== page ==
We have distorted priorities, like Biden’s $813 billion military budget. Consider too our support for anti-democratic leaders that are autocratic, our defense of international law only when we happen to agree with it, and our secret support of dictators and endless shadow wars.

The progressive American left wants both military strength and ethical strength. It’s not enough for the government or anti-war forces to be “against” policies that are undemocratic. We need a proactive government that actively seeks alternatives to violence, to war.

Speaking of the American left, explain to readers your encounters with Village Voice cofounder Norman Mailer.

Over 100,000 people gathered at the Lincoln Memorial on October 21, 1967, to make their abhorrence for the Vietnam War public. My girlfriend Jane and I stood near the front of the march, just behind the line of notables, such as novelist Norman Mailer and Dr. Benjamin Spock. Mailer had a premeditated plan to get arrested at the Pentagon to show the press that it was not simply America’s youth against the Vietnam War. Neither Jane nor I had ever participated in a march before.

Norman, I think it’s fair to say, was a volatile genius who was often on edge, erratic and combative. I knew that coming into my photoshoot with him, which he had commissioned. Yet, I was unprepared for what happened. Just after we were introduced, he said to me, “Six shots, no more, no less.” At first, I thought it was a joke, but it wasn’t. He counted every shot I took. Then, just before I was going to take shot number six, I lowered my camera and said, “How about seven shots? That’s just one more.” I half-expected Norman to walk off, but he smiled and said, “Okay, take your extra shot.”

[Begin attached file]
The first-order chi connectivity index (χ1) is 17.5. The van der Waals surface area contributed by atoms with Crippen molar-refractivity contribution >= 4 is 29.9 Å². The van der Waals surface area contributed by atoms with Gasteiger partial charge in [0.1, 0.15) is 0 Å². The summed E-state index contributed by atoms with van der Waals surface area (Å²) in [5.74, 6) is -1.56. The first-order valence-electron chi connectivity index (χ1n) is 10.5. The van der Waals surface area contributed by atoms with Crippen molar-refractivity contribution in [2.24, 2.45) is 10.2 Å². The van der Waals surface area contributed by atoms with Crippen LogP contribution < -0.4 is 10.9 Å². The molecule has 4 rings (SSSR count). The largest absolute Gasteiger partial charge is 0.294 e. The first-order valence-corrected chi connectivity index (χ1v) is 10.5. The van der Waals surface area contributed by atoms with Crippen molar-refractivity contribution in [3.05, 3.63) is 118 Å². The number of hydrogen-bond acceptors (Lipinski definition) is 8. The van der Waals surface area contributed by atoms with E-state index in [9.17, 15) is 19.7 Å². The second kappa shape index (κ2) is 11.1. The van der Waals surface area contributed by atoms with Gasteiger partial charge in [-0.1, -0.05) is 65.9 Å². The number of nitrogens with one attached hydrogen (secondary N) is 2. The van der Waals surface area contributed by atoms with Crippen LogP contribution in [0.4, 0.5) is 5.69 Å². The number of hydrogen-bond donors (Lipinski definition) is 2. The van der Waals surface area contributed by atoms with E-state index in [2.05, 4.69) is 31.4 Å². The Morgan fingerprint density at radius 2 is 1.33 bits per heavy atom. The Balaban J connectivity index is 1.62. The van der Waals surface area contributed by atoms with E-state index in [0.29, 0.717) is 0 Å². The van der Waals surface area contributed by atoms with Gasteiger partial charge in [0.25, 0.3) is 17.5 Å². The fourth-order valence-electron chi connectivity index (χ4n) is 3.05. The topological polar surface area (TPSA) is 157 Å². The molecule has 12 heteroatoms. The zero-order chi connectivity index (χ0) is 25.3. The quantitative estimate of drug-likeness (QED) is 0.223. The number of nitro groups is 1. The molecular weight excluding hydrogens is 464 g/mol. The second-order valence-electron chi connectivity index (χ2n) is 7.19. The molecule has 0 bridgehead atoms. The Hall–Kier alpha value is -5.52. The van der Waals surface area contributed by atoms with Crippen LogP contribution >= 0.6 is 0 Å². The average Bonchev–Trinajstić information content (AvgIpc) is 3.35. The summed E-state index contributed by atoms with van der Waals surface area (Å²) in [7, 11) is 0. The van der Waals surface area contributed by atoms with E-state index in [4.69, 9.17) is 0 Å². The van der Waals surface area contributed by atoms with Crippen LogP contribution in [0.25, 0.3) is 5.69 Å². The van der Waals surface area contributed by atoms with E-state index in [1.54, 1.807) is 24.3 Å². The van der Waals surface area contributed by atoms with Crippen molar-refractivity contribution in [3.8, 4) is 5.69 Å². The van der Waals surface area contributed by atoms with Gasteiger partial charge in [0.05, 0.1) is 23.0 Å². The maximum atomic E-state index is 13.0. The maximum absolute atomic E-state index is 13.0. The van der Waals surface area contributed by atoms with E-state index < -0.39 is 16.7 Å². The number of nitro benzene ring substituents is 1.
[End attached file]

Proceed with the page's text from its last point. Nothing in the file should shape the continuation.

Finally, Ukrainian poet Serhiy Zhadan told Lit Hub, “You’ve got to live somewhere you aren’t afraid to die.” Please square this with your pacifist belief system.

My role models were Gandhi, Einstein, Cesar Chavez, and Dr. King. As I write in my memoir: Each said in effect, Stop talking about the violence. Get off your butt and be the change you want to see in the world. Resist oppressors, but nonviolently; undermine the invaders. I don’t believe in resisting by being passive; I believe in nonviolent action. Without resorting to military violence, 90% of the Jewish Danes survived the holocaust. We all face conflict, but it’s important how we react to that conflict. In my view, the most practical and moral way is by nonviolent action. Means and ends. Each of us can choose the means by which we live. We can be passive and silent, we can resist militarily, or we can conscientiously resist violence—not with being passive or silent, but with nonviolent action.  ❖

Frank Pizzoli is a journalist who has been covering politics, queer issues, healthcare, and literary celebrities for the past 25 years.